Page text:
6. Miniaturization was the big theme in the first age of computers: rising power, falling prices, computers for everybody. Theme of the Second Age now approaching: computing transcends computers. Information travels through a sea of anonymous, interchangeable computers like a breeze through tall grass. A dekstop computer is a scooped-out hole in the beach where information from the Cybersphere wells up like seawater.
7. "The network is the computer" yes; but we're less interested in computers all the time. The real topic in astronomy is the cosmos, not telescopes. The real topic in computing is the Cybersphere and the cyberstructures in it, not the computers we use as telescopes and tuners.
8. The software systems we depend on most today are operating systems (Unix, the Macintosh OS, Windows et. al.) and browsers (Internet Explorer, Netscape Communicator...). Operating systems are connectors that fasten users to computers; they attach to the computer at one end, the user at the other. Browsers fasten users to remote computers, to "servers" on the internet.
Today's operating systems and browsers are obsolete because people no longer want to be connected to computers near ones OR remote ones. (They probably never did). They want to be connected to information. In the future, people are connected to cyberbodies; cyberbodies drift in the computational cosmos also known as the Swarm, the Cybersphere.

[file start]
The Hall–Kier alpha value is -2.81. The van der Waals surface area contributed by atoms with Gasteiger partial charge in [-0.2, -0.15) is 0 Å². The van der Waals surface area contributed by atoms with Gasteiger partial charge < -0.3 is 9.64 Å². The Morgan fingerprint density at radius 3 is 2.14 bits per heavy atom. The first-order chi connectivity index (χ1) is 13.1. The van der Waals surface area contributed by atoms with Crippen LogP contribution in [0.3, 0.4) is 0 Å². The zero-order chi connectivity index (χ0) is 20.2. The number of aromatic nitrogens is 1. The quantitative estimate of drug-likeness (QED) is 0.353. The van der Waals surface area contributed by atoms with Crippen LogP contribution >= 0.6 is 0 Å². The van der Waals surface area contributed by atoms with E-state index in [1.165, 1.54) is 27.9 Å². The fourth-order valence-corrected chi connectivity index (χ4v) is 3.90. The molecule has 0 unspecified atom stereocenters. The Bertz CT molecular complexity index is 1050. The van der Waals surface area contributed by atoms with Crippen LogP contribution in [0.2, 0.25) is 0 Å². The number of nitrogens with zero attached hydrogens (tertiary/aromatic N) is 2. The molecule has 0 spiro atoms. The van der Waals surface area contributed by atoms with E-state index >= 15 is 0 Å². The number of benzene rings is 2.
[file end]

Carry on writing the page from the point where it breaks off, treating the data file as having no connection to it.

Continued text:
The Prim Pristine Net To The Omnipresent Swarm
10. You will walk up to any "tuner" (a computer at home, work or the supermarket, or a TV, a telephone, any kind of electronic device) and slip in a "calling card," which identifes a cyberbody. The tuner tunes it in. The cyberbody arrives and settles in like a bluebird perching on a branch.
11. Your whole electronic life will be stored in a cyberbody. You can summon it to any tuner at any time.
12. By slipping it your calling card, you customize any electronic device you touch; for as long as it holds your card, the machine knows your habits and preferences better than you know them yourself.
13. Any well-designed next-generation electronic gadget will come with a ``Disable Omniscience'' button.
14. The important challenge in computing today is to spend computing power, not horde it.
16. The future is dense with computers. They will hang around everywhere in lush growths like Spanish moss. They will swarm like locusts. But a swarm is not merely a big crowd. The individuals in the swarm lose their identities. The computers that make up this global swarm will blend together into the seamless substance of the Cybersphere. Within the swarm, individual computers will be as anonymous as molecules of air.